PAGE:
I get a call from a dad that a mom is in early labor. She just started, but she already can hardly handle the pain. Now, I’m not making judgement calls. Every woman has their own pain threshold and their own experience with pain in birth. But usually labor starts relatively slowly, painlessly, even….building and building. But this woman is in dire pain. I go to their house. This lasts through the night and by the next morning I suggest that we go to the birth center because it seems that things are progressing. We find out she is 3 cm. She is devastated. Her confidence is down. Her endurance is down. How could this be? It’s been so painful. And she’s exhausted already. She ends up staying at the birth center because she’s already unpacked all of her stuff. She gets in the bathtub a little while later and writhes in pain. She stays in for quite awhile. After feeling like she needs to push, she gets out and gets checked again only to find she is only 6 cm. This is over 24 hours after they first called. She gives up, goes to the hospital and gets an epidural. This relaxes her enough to send her straight to 10 cm in the next 2 hours. Looks great!! She starts to push but can’t figure out exactly how to push. She can’t feel anything so after 2 hours, the baby’s heart rate doesn’t look good. C-section.
As I left these births I started thinking, “What went wrong?” The answer was a resounding….FEAR! These women believed the stories that birth HAD to be painful and that pain was bad. She was fighting the pain. She was tense. She couldn’t relax. She couldn’t allow herself to open up. From the first tightening contraction she assumed she should be in writhing pain. She had heard this from society, from friends, from her family, from everywhere. She wanted a different kind of birth–that’s why she was at a birth center with a midwife, but she couldn’t get past the cultural idea that birth is painful and it’s something to fear.
I’ve also seen this play out differently. I’ve seen moms who may have been a bit fearful and not making much progress just noticeably relax when I walked in the room. Their doula was there. In their minds, they could have this baby now–and they did. I’ve had midwives tell me that they couldn’t believe how much more relaxed a mom got just from me being there. I’m not tooting my own horn. I’m saying this about doulas everywhere! There’s a connection, and if a mom thinks that she can relax with her doula–she will!
Ina May Gaskin, in all of her books, talks about “Sphincter Law.” The cervix isn’t exactly a sphincter, as she explains. But it works similar to one. Sphincters are shy. They don’t work well when there are people around who shouldn’t be or who make you feel fearful or nervous. That’s why we have bathroom doors–so we don’t have to poop in front of strangers! (or even in front of family members) The cervix is the same. When someone is in the room who is making the mom feel uncomfortable or nervous, the cervix doesn’t work well. It may stop opening, or it even may shrink. In Ina May’s book, “Ina May’s Guide to Childbirth” she tells all sorts of birth stories using this example. And what’s fascinating is looking at the birth stories from journals of doctors in the 18th and 19th centuries–when rich women had started having actual doctors come to their births because it was more civilized than using a midwife. Before the invention of pitocin, when doctors just had to actually wait on a woman to go into labor and stay that way, there were several stories of women who were progressing just fine–6, 7, even 8 cm along and then the doctor walked into the room and everything stopped. You see, he presented some sort of threat to her. Now, I’m sure they were nice enough men, and I’m sure these women didn’t consciously know that this was what happened (or maybe some did, who knows?) But subconsciously, he presented some sort of danger. He wasn’t welcome, but she couldn’t make him leave. In most of these instances, labor resumed in a few hours. But I remember one story where she was at 7 cm and she went back to 4cm and didn’t start contractions again for TWO WEEKS! Incredible.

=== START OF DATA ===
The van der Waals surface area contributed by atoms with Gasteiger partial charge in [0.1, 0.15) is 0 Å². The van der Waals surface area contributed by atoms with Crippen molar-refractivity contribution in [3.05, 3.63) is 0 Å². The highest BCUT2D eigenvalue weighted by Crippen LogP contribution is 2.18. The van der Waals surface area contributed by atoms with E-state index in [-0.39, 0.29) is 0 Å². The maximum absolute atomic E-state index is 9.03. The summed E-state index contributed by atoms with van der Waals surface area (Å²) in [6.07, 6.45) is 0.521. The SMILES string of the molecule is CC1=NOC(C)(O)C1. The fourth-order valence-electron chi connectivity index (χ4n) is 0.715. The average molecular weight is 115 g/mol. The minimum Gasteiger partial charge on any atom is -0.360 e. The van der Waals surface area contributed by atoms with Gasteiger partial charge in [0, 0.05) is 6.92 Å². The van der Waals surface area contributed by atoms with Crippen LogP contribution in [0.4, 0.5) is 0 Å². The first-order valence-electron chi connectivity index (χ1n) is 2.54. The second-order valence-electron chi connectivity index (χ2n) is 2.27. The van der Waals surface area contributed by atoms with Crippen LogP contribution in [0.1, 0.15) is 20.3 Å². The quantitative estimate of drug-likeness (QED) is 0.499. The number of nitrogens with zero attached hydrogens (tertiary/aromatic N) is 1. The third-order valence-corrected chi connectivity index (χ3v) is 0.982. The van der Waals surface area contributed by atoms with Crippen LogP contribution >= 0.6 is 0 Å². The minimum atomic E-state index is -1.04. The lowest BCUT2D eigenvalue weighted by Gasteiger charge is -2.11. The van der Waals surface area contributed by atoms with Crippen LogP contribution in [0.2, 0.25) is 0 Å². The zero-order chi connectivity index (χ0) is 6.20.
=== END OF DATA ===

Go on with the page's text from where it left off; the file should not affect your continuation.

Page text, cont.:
It makes plenty of sense really when you think about the animal world. If an animal feels that she is in danger, she will not have her babies. She will only deliver when she knows she is safe. That’s one of those primal traits of all mammals that we do share.
Only now, modern science has given us pitocin. So we don’t have to worry about our pesky little instincts anymore. We don’t give women the chance to resume labor on her own anymore. There are actually plenty of things we can do with a “stalled” labor to increase natural oxytocin, but in a doctor’s mind, there’s usually only one answer–hook up the synthetic pitocin, and let it do its job.
I’m really not trying to make doctors out to be the bad guys here even if it seems I might be. I’m just saying that most of them haven’t taken the time to study old journals, look back at documents to a time before modern medicine saved the day (and everyone’s schedule.) And that’s probably because they don’t have the time. I know that!! I just think that sometimes the scariest person in the room is the one who thinks he needs to be there most. And moms need to realize that before they go into labor. Deal with your fears and anxieties. Think about what worries you most about labor and birth. Think carefully about who you want with you and how much privacy you want. Think about how much education you need about exactly what you body will be doing. That is HUGE! Knowing what’s going on with your body and what is normal can be the best way to relax your fears. Make sure you take a good, informative childbirth class. And remember that having someone with you who can assure you of what is normal can go a long way.